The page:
LONDONI slept till 10:00 AM. I don't know how I accomplished that in spite of the early summer sunrise and traffic noise. But Darlene was quietly watching Wimbledon on the telly when I finally awoke. After I finally got ready to go out, she wanted lunch and I wanted breakfast, so we walked to Waterloo Station, where I went to Starbucks for coffee and a scone. She got a healthy lunch at McDonald's, and we sat together at a nearby table. I love her.
On the way home, I got a haircut at a randomly-chosen barber shop in the neighborhood. Risky, I know. But it looks pretty good.
There was a lot going on in London today: the Wimbledon women's singles final (Venus won), the massive Live 8 concert at Hyde Park (I was nowhere near the place), a one-day cricket match at Lords (the Pommies fought Australia to a rare draw), a televised rugby match from Wellington, NZ, that had people packing into the London pubs (the All Blacks had their way with the British and Irish Lions); and the Gay Pride parade from Hyde Park to Trafalgar Square. Oh, and did I mention the massive cleanup job left by last night's Canadia Day reveling?
My thoughts on "Live 8"
I hate to be a killjoy, but I find all the hype, hysteria, and hypocrisy of Live 8 nearly as revolting as the Gay Pride proceedings. Live 8 was broadcasting all day, so it was on the telly in the barbershop and everywhere else I went all day. Is there a silly rich blonde girl anywhere in London today who wasn't handed a microphone so she could emote for the audience about how "no one has done anything about poverty for 20 years, since the original Live Aid Concert"? I doubt it.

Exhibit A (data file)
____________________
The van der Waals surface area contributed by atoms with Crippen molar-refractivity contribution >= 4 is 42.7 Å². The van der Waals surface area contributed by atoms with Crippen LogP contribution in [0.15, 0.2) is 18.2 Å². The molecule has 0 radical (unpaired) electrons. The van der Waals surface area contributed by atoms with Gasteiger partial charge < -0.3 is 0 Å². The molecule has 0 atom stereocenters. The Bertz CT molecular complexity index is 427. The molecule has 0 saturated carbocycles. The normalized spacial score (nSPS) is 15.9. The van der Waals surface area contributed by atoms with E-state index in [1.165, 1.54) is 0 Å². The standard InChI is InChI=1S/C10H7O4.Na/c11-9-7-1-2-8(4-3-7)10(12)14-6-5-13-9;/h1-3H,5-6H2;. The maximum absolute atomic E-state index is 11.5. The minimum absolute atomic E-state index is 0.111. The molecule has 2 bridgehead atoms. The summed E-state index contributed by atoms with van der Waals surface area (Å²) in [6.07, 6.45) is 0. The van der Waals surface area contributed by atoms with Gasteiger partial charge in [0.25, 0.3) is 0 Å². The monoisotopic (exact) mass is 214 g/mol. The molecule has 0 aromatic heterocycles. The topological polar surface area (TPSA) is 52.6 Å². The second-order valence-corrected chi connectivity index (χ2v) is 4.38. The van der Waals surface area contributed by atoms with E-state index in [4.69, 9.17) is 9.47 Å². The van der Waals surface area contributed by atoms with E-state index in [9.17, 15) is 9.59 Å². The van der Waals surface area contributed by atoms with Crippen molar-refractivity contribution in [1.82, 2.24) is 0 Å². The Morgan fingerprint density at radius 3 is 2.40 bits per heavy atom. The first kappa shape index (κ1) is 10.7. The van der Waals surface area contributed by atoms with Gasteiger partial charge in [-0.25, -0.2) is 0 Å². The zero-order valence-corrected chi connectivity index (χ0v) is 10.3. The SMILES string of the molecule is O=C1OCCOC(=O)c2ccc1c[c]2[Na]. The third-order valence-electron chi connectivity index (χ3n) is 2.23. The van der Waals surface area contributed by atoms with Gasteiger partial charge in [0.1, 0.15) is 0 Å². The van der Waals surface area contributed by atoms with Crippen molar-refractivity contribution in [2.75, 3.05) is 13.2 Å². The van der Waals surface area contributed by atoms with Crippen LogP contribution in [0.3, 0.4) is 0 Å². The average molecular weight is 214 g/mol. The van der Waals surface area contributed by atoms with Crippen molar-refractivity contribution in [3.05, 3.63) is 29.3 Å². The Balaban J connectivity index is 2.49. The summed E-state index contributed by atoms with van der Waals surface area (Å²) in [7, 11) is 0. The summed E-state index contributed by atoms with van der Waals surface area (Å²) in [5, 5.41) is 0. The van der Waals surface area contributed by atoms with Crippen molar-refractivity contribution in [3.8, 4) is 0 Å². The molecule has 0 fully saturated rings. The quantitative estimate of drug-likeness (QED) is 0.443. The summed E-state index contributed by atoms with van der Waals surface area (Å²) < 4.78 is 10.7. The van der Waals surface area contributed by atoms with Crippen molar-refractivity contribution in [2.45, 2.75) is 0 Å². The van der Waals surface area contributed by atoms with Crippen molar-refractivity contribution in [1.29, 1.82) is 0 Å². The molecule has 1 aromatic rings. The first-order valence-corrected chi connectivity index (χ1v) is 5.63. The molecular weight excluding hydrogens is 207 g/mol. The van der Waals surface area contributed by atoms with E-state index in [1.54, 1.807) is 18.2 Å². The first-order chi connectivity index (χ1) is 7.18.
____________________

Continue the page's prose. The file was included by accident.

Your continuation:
The BBC's coverage also featured a non-stop parade of worldly luminaries who have devoted their whole lives to shallownessnow suddenly smitten in conscience and determined in a single day to "Make Poverty History." Someone (I think it was Bob Geldof) convinced everyone that they could end poverty the same way Hal Roach's Little Rascals survived the Great Depression: "Hey! Why don't we put on a show?" The celebrities alternated as if on cue between giddy and grim.
Do sane people really think Western materialism, self-conceit, and celebrity-worship can be leveraged to solve the problem of African poverty? I agree with this guy.
The most disturbing picture of the day was when Snoop Dog took the stage and began spouting appalling profanities in rhythm to a rap beat. The camera cut away to an English dude (probably a banker) in a pin-stripe suit and tie, squinting as if deep in thought and nodding in time to the cadenceas if he really gets it.
Sorry. I know stuff like that tends to make most people get all teary-eyed and sentimental, but it has the opposite effect on me. John 12:3-8 seems appropriate in this context. There you see an artificial concern for the poor motivated by selfish pretext. It's a sin at least as old as Judas. And consider how arrogant the "Make Poverty History" slogan is, in light of Jesus' words in verse 8.
Anyway, to something only slightly less dour
More about London food
Actually, the food situation in London is not as bleak as some travelers like to make out. I think the biggest problem is the high price. But that is true of everything in London. I know how Londoners could end poverty in Africa if they really took a mind to: turn all the restaurants in London over to African owners. The food would be better, I'm sure. And a couple weeks' profit could probably pay off several developing nations' debt.